Red Lentil Mushroom Masala with Coconut Cream
Lentils are the dried seeds of legumes, which are called pulses. Other pulses include chickpeas, dried peas, and dried beans. They are popular in the Middle East and India where many varieties grown. They are delicious and rich in protein, fiber, and minerals, and contain virtually no fat. This makes lentils one of our favorite vegan proteins.
Brown lentils are the most popular sold in the U. S., and are soft. They do not hold their shape, but will add a wonderful thickness to stews and soups.
Green and French Le Puy lentils retain their shape and are perfect for salads or a side dish. Simply tossed them with fresh herbs, extra-virgin olive oil, lemon and sea salt and fresh ground pepper. Puy lentils come from the beautiful region of Le Puy in France, and they are known for a robust, hearty flavor.
Black, or beluga lentils are small and round, unlike other common lentils, which are lens-shaped. Beluga lentils become shiny when cooked, which makes them look like caviar, hence the name. They are similar to the Puy lentils in that they retain their shape and add wonderful color and texture to salads and sides.
Red and yellow lentils are split with their skins are removed. Hulled, split lentils are called dal, or dhal, and used to make thick stews, which are an important part of Indian, Pakistani, Bangladeshi, and Nepali cuisine. Served with rice and chapati, roti or papad, the soft and creamy dal stew is a staple meal in South Asia.
Lentils are popular among vegetarians and vegans because they are high in protein and packed with minerals. They have a rich, earthy flavor and works well in many dishes. Lentils are also a wonderful meat replacement for vegetarian and vegan meals. Try a lentil burger, a vegan chili, or lentil and mushroom meatballs for a new twist on some old favorites.
There are many benefits to incorporating lentils into your diet. Because they are small, it only takes about 20-25 minutes to cook firm, but tender. You can also cook them until they break down completely, for texture or for thickening, about 40-45 minutes.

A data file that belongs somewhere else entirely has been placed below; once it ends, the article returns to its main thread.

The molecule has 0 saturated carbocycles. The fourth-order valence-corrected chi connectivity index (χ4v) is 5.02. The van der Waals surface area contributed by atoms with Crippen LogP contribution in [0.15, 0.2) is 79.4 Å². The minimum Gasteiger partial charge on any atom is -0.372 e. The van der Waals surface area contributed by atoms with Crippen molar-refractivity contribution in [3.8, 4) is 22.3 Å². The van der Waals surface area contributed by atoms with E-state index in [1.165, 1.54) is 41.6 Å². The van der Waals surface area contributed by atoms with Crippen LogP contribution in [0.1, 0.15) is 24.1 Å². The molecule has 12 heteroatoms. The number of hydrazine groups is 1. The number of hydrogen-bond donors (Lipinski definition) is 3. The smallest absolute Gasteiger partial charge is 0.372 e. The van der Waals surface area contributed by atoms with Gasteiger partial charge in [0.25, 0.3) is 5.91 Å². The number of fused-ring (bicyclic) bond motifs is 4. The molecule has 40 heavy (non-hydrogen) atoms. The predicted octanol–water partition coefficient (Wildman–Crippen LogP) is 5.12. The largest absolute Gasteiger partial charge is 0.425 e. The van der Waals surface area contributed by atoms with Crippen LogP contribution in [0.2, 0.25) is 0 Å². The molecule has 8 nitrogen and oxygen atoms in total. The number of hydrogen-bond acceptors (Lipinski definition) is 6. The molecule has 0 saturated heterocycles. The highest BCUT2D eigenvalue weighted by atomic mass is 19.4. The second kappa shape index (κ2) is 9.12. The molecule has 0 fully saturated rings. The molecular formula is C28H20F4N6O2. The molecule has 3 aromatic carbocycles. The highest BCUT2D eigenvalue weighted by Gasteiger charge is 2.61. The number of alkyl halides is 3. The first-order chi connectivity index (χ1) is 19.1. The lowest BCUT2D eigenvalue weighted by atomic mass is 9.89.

Lentils can be sprouted then eaten raw. Ground the sprouted lentils into a meal in a food processor to make patties to cook lightly or dehydrate them in a dehydrator.
Sharing and giving is a gift and changes lives. It opens hearts and creates kindness. It is joyful and truly a happy feeling we must feel each day. We present our rich, earthy, vegan Red Lentil and Mushroom Masala with Coconut Cream.
Prep Time: 10 min
Cook Time: 35 min
Total Time: 45 min
- 1 cup red lentils
- 2 cups mushrooms
- 1 medium tomato
- 1 medium onion
- 2 tablespoons tomato paste
- ½ can coconut cream
- 1 bay leaf
- 1 tablespoon coriander seeds
- ½ tablespoon garam masala
- ½ teaspoon cumin seeds
- ½ teaspoon kasuri methi
- ½ tablespoon turmeric
- 1/3 teaspoon red chili powder (optional)
- 1/3 cup cilantro
- 1 tablespoon coconut oil
- 3 cups water, more if necessary
- Sea salt and fresh ground pepper, to taste
- Heat the coconut oil and add the coriander seeds, garam masala, cumin, turmeric, red chili powder. Fry about 1 minute.
- Add chopped onions. Cook them until golden brown.
- Add the mushrooms and cook until all the moisture is gone. On medium-high heat let them caramelize a little for more flavor. Do not burn the spices.
- Add the red lentils and sauté for a minute with the spices and onions.
- Add chopped tomatoes.
- Add tomato paste and incorporate it thoroughly into the lentil and onion mixture.
- Add the bay leaf, kasuri methi.
- Add water. Add more, if needed, as the lentils cook, about 20-25 minutes. We like a medium soup consistency, not too thick.
- Add sea salt and fresh ground pepper to taste.
- Add the coconut cream and cilantro and stir well. Let it heat up then turn the fire off.
Shakti Chris Nekrasova